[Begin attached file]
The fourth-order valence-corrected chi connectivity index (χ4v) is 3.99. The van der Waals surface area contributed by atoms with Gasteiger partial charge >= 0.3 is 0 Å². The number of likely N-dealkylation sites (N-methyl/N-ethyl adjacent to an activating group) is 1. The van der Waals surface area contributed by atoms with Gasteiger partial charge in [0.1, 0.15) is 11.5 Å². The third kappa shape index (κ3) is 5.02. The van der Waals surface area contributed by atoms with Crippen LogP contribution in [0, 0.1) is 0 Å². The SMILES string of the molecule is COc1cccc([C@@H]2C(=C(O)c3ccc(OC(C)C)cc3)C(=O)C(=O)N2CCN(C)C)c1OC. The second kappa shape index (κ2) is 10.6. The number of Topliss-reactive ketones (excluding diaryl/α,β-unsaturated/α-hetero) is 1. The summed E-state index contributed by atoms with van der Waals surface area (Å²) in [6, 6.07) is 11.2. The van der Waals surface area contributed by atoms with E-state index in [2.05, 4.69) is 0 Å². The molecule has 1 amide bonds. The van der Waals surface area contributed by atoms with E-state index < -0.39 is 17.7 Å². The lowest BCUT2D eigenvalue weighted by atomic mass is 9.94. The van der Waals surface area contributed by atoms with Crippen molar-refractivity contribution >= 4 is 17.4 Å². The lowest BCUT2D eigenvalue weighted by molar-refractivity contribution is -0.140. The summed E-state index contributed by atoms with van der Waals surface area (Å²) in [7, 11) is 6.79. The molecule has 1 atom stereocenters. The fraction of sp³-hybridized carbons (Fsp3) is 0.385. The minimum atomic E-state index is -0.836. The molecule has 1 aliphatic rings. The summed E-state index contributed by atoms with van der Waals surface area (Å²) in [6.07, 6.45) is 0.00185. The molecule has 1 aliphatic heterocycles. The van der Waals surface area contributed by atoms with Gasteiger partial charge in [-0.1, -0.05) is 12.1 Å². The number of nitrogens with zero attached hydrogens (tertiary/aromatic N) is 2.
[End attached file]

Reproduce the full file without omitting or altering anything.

The fourth-order valence-corrected chi connectivity index (χ4v) is 3.99. The van der Waals surface area contributed by atoms with Gasteiger partial charge >= 0.3 is 0 Å². The number of likely N-dealkylation sites (N-methyl/N-ethyl adjacent to an activating group) is 1. The van der Waals surface area contributed by atoms with Gasteiger partial charge in [0.1, 0.15) is 11.5 Å². The third kappa shape index (κ3) is 5.02. The van der Waals surface area contributed by atoms with Crippen LogP contribution in [0, 0.1) is 0 Å². The SMILES string of the molecule is COc1cccc([C@@H]2C(=C(O)c3ccc(OC(C)C)cc3)C(=O)C(=O)N2CCN(C)C)c1OC. The second kappa shape index (κ2) is 10.6. The number of Topliss-reactive ketones (excluding diaryl/α,β-unsaturated/α-hetero) is 1. The summed E-state index contributed by atoms with van der Waals surface area (Å²) in [6, 6.07) is 11.2. The van der Waals surface area contributed by atoms with E-state index in [2.05, 4.69) is 0 Å². The molecule has 1 amide bonds. The van der Waals surface area contributed by atoms with E-state index < -0.39 is 17.7 Å². The lowest BCUT2D eigenvalue weighted by atomic mass is 9.94. The van der Waals surface area contributed by atoms with Crippen molar-refractivity contribution >= 4 is 17.4 Å². The lowest BCUT2D eigenvalue weighted by molar-refractivity contribution is -0.140. The summed E-state index contributed by atoms with van der Waals surface area (Å²) in [7, 11) is 6.79. The molecule has 1 atom stereocenters. The fraction of sp³-hybridized carbons (Fsp3) is 0.385. The minimum atomic E-state index is -0.836. The molecule has 1 aliphatic rings. The summed E-state index contributed by atoms with van der Waals surface area (Å²) in [6.07, 6.45) is 0.00185. The molecule has 1 aliphatic heterocycles. The van der Waals surface area contributed by atoms with Gasteiger partial charge in [-0.1, -0.05) is 12.1 Å². The number of nitrogens with zero attached hydrogens (tertiary/aromatic N) is 2.